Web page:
Charles Chilton’s classic radio sci-fi series Journey into Space thrilled listeners between 1953 and 1958, attracting almost eight million people to its gripping tale of the far future and the thrills of interstellar travel - the last radio programme in the UK to attract a bigger evening audience than television. The second series once again starred Andrew Faulds as Jet Morgan, with David Kossoff as Lemmy, Guy Kingsley Poynter as Doc, and Bruce Beeby as Mitch. It opened with Jet and the crew on board the flagship Discovery, leading a fleet of spaceships. Their mission: to explore Mars, the mysterious and - as they believe - uninhabited red planet. All twenty episodes are included here, as well as a a bonus 10-minute 'Round Midnight' interview with creator and writer Charles Chilton. Also included on CD 1 is a PDF file of a comprehensive 16-page booklet detailing the history of the series, with cast lists and episode guides. So prepare to blast off to Mars in the company of Captain Jet Morgan and his crew, as they head off to adventure, danger and some startling discoveries...
10 CDs. 10 hrs. 10 mins.
|Publisher:||B B C Worldwide Americas|
|Product dimensions:||5.40(w) x 5.50(h) x 1.00(d)|
About the Author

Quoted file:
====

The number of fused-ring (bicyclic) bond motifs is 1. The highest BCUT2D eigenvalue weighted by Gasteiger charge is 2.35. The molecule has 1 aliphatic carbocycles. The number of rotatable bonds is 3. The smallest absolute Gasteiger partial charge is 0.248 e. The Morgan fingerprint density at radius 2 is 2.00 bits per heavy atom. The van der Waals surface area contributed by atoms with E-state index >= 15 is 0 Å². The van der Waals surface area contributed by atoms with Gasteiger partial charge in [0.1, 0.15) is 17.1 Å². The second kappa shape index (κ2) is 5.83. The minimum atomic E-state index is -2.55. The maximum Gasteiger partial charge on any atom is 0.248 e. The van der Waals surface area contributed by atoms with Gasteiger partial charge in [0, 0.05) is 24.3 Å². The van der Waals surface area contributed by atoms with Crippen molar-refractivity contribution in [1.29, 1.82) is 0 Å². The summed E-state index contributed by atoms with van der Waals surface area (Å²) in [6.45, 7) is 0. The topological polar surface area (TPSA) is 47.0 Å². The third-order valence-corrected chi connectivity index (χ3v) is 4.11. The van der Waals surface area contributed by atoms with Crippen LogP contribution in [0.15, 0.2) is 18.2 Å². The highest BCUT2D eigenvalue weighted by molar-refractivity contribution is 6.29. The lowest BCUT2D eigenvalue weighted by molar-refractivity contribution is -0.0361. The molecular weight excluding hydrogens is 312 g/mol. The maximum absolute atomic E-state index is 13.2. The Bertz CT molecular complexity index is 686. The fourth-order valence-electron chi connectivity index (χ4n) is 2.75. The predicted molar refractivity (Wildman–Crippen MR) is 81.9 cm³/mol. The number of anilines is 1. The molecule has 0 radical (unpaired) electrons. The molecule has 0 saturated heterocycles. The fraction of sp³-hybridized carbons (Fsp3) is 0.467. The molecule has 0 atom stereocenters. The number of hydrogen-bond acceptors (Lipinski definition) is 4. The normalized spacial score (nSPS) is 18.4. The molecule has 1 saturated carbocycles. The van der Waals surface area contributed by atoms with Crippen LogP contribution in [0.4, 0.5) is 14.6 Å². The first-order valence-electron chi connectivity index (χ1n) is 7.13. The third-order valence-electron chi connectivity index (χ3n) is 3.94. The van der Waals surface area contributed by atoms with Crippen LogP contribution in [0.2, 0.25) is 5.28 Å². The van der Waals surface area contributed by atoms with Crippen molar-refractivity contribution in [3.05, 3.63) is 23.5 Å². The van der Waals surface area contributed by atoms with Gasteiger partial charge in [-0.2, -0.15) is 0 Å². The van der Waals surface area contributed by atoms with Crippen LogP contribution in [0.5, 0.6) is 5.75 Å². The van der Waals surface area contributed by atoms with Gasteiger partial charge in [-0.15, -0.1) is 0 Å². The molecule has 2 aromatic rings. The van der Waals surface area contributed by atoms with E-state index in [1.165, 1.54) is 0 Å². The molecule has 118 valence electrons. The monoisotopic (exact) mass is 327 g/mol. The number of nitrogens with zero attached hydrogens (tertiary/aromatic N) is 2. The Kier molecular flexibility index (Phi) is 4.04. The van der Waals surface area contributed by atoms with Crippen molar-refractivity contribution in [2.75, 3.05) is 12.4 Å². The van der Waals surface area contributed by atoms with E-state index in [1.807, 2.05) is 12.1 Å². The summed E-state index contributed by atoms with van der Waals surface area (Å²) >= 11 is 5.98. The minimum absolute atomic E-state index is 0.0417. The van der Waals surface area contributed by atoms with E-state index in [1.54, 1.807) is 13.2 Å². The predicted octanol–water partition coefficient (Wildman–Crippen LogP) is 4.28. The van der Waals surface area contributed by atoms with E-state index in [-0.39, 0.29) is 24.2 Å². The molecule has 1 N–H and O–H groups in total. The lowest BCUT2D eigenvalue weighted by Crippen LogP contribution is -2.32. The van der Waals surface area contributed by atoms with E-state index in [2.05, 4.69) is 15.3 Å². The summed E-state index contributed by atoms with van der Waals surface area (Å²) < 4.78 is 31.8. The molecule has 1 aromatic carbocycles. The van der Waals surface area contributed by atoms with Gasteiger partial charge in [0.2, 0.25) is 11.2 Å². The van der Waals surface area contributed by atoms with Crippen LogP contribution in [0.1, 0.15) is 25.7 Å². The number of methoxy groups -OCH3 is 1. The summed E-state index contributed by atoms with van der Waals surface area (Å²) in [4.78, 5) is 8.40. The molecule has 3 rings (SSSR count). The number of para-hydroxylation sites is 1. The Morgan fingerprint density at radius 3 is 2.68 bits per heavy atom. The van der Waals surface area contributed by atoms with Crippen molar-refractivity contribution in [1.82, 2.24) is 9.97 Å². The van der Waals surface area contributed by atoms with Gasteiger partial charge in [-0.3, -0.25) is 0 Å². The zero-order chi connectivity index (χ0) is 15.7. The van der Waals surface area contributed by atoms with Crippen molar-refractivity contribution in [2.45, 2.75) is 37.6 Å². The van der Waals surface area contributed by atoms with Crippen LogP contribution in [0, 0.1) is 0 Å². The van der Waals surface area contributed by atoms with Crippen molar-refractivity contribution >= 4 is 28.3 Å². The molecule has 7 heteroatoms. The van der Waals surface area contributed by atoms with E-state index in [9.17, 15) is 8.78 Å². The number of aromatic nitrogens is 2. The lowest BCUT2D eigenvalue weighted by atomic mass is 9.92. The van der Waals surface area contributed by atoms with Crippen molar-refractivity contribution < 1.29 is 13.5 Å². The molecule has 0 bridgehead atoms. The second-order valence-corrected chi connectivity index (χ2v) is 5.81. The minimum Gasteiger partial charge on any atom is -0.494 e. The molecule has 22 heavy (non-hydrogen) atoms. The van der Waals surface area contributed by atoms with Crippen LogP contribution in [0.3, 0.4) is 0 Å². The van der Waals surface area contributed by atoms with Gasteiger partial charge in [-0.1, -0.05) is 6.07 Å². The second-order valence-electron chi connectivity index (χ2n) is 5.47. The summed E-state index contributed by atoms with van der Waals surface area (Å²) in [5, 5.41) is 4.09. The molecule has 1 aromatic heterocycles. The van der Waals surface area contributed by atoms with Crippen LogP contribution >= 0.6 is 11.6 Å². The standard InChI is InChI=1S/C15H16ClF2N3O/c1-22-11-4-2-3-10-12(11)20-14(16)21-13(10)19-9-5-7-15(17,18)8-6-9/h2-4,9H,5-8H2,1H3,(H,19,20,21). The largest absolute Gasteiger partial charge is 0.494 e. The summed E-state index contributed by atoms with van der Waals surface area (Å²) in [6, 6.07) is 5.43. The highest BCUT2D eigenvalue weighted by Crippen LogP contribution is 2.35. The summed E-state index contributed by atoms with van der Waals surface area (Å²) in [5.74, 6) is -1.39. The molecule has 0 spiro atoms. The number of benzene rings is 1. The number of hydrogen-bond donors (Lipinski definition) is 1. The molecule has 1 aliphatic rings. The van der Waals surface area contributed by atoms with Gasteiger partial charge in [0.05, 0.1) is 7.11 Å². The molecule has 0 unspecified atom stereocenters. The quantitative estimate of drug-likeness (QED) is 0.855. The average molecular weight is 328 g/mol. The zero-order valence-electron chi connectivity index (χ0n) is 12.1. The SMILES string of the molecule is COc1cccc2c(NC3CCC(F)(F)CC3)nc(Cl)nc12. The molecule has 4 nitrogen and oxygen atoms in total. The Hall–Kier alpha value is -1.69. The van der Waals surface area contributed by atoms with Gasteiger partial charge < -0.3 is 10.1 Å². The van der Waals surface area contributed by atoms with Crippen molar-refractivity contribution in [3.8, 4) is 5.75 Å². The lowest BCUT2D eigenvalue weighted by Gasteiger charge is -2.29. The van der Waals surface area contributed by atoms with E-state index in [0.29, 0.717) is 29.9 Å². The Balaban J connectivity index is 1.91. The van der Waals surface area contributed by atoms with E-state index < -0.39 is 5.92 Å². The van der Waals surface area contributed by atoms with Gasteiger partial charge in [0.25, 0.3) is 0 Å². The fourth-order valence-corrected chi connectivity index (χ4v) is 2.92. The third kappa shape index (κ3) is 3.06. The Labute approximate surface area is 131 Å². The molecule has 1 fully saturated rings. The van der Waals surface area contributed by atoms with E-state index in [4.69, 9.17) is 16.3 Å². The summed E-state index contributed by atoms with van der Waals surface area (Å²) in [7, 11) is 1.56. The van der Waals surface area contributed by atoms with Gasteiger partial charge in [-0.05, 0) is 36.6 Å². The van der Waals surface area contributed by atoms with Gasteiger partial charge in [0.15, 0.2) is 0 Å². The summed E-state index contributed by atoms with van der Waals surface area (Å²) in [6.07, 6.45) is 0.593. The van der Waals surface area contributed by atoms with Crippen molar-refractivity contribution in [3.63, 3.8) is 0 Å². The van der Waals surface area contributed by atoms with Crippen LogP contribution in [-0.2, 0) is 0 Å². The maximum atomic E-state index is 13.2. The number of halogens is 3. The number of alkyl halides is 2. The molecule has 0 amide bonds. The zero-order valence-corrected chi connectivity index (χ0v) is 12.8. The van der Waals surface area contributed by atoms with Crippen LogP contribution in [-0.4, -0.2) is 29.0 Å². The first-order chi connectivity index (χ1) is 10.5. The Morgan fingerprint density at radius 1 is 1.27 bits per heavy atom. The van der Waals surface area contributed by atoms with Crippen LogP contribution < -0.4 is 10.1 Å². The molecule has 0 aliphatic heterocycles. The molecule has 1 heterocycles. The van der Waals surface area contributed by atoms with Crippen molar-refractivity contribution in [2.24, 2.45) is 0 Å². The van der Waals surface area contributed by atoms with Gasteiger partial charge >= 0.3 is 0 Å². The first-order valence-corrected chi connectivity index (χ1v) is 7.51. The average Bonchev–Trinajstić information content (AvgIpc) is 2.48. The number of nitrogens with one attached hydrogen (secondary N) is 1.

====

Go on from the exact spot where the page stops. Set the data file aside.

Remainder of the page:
Charles Chilton was born in London in 1917. He was raised by his grandmother after his father was killed in the First World War and his mother died in the 1918 flu epidemic. He started work aged fourteen, for a company that made electrical signs, but left in 1932 and got a job in the BBC record library. From here, he worked his way up to becoming a full-time producer. After a few years presenting music programmes, Chilton joined the RAF when World War Two broke out, and was sent to Sri Lanka to run the forces' radio station. On his return, he produced some of Alistair Cooke's first broadcasts from America. Chilton himself then spent some time in the United States, writing and producing several series of American Western history. The most successful was Riders of the Range, which was first broadcast on the BBC Light Programme in 1949 and ran for six series. It was replaced by the show that would bring Chilton international recognition: Journey Into Space. The serial was commissioned by Head of Variety Michael Channing, and was initially planned to be twelve episodes. It ran for three series, was translated into 17 languages and attracted huge audiences: at one point, almost 8 million people were tuning in. Chilton was to go on to produce many more hit shows, including The Goon Show and Oh! What a Lovely War, which was adapted first as a stage musical and later as a film directed by Richard Attenborough. In 1976, Charles Chilton was presented with an MBE, and the following year he retired from the BBC. He died in 2013.